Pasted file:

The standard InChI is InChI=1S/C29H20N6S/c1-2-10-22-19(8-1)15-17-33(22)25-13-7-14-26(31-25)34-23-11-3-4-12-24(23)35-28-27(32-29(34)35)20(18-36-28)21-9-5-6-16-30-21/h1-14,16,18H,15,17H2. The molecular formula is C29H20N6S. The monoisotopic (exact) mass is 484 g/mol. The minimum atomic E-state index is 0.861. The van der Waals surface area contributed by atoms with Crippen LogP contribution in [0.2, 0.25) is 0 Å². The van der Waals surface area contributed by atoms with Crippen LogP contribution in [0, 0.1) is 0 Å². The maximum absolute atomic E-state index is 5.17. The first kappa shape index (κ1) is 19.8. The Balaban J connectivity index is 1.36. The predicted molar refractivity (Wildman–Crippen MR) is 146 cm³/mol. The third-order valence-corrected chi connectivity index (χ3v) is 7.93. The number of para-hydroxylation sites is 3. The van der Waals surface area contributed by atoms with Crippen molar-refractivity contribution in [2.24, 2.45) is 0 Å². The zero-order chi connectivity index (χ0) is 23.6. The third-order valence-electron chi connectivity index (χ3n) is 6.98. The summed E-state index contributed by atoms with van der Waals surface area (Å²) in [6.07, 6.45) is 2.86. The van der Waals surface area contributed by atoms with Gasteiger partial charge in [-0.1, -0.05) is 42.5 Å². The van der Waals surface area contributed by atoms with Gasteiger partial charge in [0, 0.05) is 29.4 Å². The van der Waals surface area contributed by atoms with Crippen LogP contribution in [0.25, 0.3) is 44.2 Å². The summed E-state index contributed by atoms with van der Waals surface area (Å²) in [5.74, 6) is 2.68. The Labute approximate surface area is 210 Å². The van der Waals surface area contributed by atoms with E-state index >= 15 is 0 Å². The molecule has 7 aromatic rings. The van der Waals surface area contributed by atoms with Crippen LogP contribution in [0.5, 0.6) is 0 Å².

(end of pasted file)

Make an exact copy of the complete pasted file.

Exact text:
The standard InChI is InChI=1S/C29H20N6S/c1-2-10-22-19(8-1)15-17-33(22)25-13-7-14-26(31-25)34-23-11-3-4-12-24(23)35-28-27(32-29(34)35)20(18-36-28)21-9-5-6-16-30-21/h1-14,16,18H,15,17H2. The molecular formula is C29H20N6S. The monoisotopic (exact) mass is 484 g/mol. The minimum atomic E-state index is 0.861. The van der Waals surface area contributed by atoms with Crippen LogP contribution in [0.2, 0.25) is 0 Å². The van der Waals surface area contributed by atoms with Crippen LogP contribution in [0, 0.1) is 0 Å². The maximum absolute atomic E-state index is 5.17. The first kappa shape index (κ1) is 19.8. The Balaban J connectivity index is 1.36. The predicted molar refractivity (Wildman–Crippen MR) is 146 cm³/mol. The third-order valence-corrected chi connectivity index (χ3v) is 7.93. The number of para-hydroxylation sites is 3. The van der Waals surface area contributed by atoms with Crippen molar-refractivity contribution in [2.24, 2.45) is 0 Å². The zero-order chi connectivity index (χ0) is 23.6. The third-order valence-electron chi connectivity index (χ3n) is 6.98. The summed E-state index contributed by atoms with van der Waals surface area (Å²) in [6.07, 6.45) is 2.86. The van der Waals surface area contributed by atoms with Gasteiger partial charge in [-0.1, -0.05) is 42.5 Å². The van der Waals surface area contributed by atoms with Gasteiger partial charge in [0, 0.05) is 29.4 Å². The van der Waals surface area contributed by atoms with Crippen LogP contribution in [0.25, 0.3) is 44.2 Å². The summed E-state index contributed by atoms with van der Waals surface area (Å²) in [5.74, 6) is 2.68. The Labute approximate surface area is 210 Å². The van der Waals surface area contributed by atoms with E-state index >= 15 is 0 Å². The molecule has 7 aromatic rings. The van der Waals surface area contributed by atoms with Crippen LogP contribution in [0.5, 0.6) is 0 Å².